Feminism for Fathers

As a father of a girl I am grateful for the work of feminists past. From the suffragettes to the upcoming scholars in the current generation who have helped to assure women of their basic rights and end most of the overt sexism in the workplace. But recent experiences have shown me that misogyny and sexism are all too alive and well today. From the sexual harassment of blogger Kathy Sierra to the Slashdot threads on Mozilla CEO Mitchell Baker that quickly digressed to commentary on her physical appearance and speculation on whether each poster would "do her." From colleagues who praise their wives for being content to "just be a housewife" (I admire those who choose to be a stay-at-home parent but I find the always present use of the term "just" in my colleagues comments to be telling) to statistics such as these.

As a man and a science buff I stayed away from the women's studies department in college. It's a choice that I now think was unwise. In a sexist world it seems best to raise a daughter who is unafraid to call out sexist behavior, who knows that to be called beautiful is not the highest of praise, who can distinguish between her own desires and those imposed by her community--in short a feminist. I'll be the first to admit that I have little more than an elementary understanding of feminist history and critiques. I am unsure of what role I can and should have in promoting feminist values in my children (do I praise my daughter's looks more than my son's? does it matter? will I raise neurotic children by even worrying about such things?). So I am going to issue a call for help. Will someone more expert in these matters than I please write a book called Feminism for Fathers?

Thank you.


  1. Jeff said...
    The following two comments are from my old blog (as was this post). They were helpful so I am adding them here.
    Jeff said...
    So actually, this isn’t germpharm at all, but mrs. germpharm. And have I got some fun stuff for you!

    As a woman and a humanities buff, I visited the women’s studies department (and center and social events) frequently in college and even more frequently in grad school, where I began teaching introduction to women’s studies (which I have continued since then) and worked as the graduate assistant in the office of women’s affairs. As a religious professional woman raised in the 20th and 21st century who is expecting her first child, I have thought long and hard about what feminism means to me, how it manifests itself in my everyday life in both practical and ineffable ways, and what it will mean for my (not so distant) future child(ren).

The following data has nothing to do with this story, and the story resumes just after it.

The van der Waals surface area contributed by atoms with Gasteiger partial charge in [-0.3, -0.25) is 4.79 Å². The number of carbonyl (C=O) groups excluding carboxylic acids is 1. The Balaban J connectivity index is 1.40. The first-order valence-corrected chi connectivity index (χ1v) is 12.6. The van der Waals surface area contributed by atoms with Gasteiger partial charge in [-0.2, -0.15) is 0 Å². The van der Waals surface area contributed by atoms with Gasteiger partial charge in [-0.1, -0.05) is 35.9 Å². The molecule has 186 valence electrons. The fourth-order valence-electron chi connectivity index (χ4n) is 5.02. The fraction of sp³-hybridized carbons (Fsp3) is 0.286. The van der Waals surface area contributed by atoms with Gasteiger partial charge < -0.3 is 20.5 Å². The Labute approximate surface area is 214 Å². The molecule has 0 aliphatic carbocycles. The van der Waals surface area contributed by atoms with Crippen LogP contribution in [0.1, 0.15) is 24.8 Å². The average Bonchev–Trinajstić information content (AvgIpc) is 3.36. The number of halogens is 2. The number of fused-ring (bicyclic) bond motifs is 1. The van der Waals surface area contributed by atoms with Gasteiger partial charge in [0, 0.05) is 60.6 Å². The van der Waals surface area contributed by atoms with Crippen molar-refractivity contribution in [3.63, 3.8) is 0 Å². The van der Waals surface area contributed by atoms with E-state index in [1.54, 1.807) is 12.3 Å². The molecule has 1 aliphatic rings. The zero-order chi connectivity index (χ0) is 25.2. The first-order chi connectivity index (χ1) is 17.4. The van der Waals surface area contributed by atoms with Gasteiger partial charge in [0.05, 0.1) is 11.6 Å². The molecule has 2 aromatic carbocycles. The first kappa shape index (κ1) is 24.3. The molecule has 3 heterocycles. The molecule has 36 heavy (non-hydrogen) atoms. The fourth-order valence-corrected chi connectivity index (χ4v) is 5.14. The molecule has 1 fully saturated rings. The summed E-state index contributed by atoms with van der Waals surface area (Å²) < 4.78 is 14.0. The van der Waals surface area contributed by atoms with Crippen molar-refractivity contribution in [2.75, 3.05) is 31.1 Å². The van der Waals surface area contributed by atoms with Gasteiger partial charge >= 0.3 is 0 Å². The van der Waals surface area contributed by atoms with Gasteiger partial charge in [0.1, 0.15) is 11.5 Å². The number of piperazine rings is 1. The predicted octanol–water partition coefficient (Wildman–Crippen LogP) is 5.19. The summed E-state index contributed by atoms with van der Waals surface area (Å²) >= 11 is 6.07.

This discussion is ongoing, of course, but I’ve encountered some readings along the way that I think might be relevant to your questions (though, sadly, as you have no doubt observed, there is no Feminism for Fathers anthology out there or even anything close. And don’t let anyone try to convince you that _The Bastard on the Couch_ is at all what you want to read, because it most patently is not). Of course, as with all feminist texts or texts in general, each of these selections has much to offer and just as much to critique, so keep your shaker full of grains of salt handy!

    (Let me know if you want me to just send copies of some of these, if you don’t have time to track them down.) And now, some slight offerings that you might peruse, as a means of getting started. Happy reading and happy raising!

    “Men and Women’s Studies: Premises, Perils, and Promise” by Michael Kimmel in _Talking Gender: Public Images, Personal Journeys and Political Critiques_

    “Ideology, Experience, Identity: The Complex Worlds of Children in Fair Families” by Barbara Risman in _Gender Vertigo: American Families in Transition_

    “A Marriage Agreement” by Alix Kates Shulman in _Redbook_ August 1971 (totally over the top but thought provoking)

    “X: A Fabulous Child’s Story” by Lois Gould in _MS Magazine_ December 1978 (ab fab!)

    “Spiking the Punch: In Defense of Female Aggression” by Natalie Angier in _Woman: An Intimate Geography_

    “Fear of Feminism: Why Young Women Get the Willies” by Lisa Maria Hogeland in _MS_ November/December 1994
    Jeff said...
    Just to add a different perspective to the mix, you may want to have a look at the book “What Our Mothers Didn’t Tell Us” by Danielle Crittenden. I can see why some might find it controversial, but I have to admit that I felt intense relief after reading this book. I could not understand why I was feeling guilty for wanting to have children instead of continuing to climb the career ladder. Now I realize that my instinctual feelings are part of being a woman, and I’m hoping that my own daughter grows up feeling that she has the right to equality, but also the right to follow her female instincts without guilt.

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